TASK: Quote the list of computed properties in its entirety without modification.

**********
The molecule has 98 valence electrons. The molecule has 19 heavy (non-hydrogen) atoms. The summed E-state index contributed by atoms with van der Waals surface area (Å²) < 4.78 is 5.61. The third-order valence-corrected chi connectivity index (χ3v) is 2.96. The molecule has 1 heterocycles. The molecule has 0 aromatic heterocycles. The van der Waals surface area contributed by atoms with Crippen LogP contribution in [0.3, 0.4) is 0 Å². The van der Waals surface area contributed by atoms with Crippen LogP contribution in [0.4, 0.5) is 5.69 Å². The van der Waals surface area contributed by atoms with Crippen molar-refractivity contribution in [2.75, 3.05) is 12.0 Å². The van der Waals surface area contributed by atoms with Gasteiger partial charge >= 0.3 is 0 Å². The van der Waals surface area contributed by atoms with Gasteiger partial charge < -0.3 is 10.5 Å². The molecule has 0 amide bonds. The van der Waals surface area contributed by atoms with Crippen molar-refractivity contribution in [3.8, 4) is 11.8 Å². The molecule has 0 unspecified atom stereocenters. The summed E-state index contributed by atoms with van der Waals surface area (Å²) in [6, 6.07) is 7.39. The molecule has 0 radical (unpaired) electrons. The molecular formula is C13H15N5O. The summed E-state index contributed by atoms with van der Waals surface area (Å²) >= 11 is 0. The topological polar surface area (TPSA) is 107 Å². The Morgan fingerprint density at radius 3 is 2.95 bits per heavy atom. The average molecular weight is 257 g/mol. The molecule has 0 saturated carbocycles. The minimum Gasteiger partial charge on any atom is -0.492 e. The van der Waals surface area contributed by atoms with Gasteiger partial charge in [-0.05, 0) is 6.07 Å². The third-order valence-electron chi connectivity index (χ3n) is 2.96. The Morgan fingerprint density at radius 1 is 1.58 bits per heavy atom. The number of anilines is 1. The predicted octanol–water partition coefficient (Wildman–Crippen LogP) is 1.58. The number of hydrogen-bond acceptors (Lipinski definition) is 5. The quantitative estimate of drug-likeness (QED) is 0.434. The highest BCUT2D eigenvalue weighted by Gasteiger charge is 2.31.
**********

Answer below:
The molecule has 98 valence electrons. The molecule has 19 heavy (non-hydrogen) atoms. The summed E-state index contributed by atoms with van der Waals surface area (Å²) < 4.78 is 5.61. The third-order valence-corrected chi connectivity index (χ3v) is 2.96. The molecule has 1 heterocycles. The molecule has 0 aromatic heterocycles. The van der Waals surface area contributed by atoms with Crippen LogP contribution in [0.3, 0.4) is 0 Å². The van der Waals surface area contributed by atoms with Crippen LogP contribution in [0.4, 0.5) is 5.69 Å². The van der Waals surface area contributed by atoms with Crippen molar-refractivity contribution in [2.75, 3.05) is 12.0 Å². The van der Waals surface area contributed by atoms with Gasteiger partial charge >= 0.3 is 0 Å². The van der Waals surface area contributed by atoms with Gasteiger partial charge < -0.3 is 10.5 Å². The molecule has 0 amide bonds. The van der Waals surface area contributed by atoms with Crippen molar-refractivity contribution in [3.8, 4) is 11.8 Å². The molecule has 0 unspecified atom stereocenters. The summed E-state index contributed by atoms with van der Waals surface area (Å²) in [6, 6.07) is 7.39. The molecule has 0 radical (unpaired) electrons. The molecular formula is C13H15N5O. The summed E-state index contributed by atoms with van der Waals surface area (Å²) >= 11 is 0. The topological polar surface area (TPSA) is 107 Å². The Morgan fingerprint density at radius 3 is 2.95 bits per heavy atom. The average molecular weight is 257 g/mol. The molecule has 0 saturated carbocycles. The minimum Gasteiger partial charge on any atom is -0.492 e. The van der Waals surface area contributed by atoms with Gasteiger partial charge in [-0.05, 0) is 6.07 Å². The third-order valence-electron chi connectivity index (χ3n) is 2.96. The Morgan fingerprint density at radius 1 is 1.58 bits per heavy atom. The number of anilines is 1. The predicted octanol–water partition coefficient (Wildman–Crippen LogP) is 1.58. The number of hydrogen-bond acceptors (Lipinski definition) is 5. The quantitative estimate of drug-likeness (QED) is 0.434. The highest BCUT2D eigenvalue weighted by Gasteiger charge is 2.31.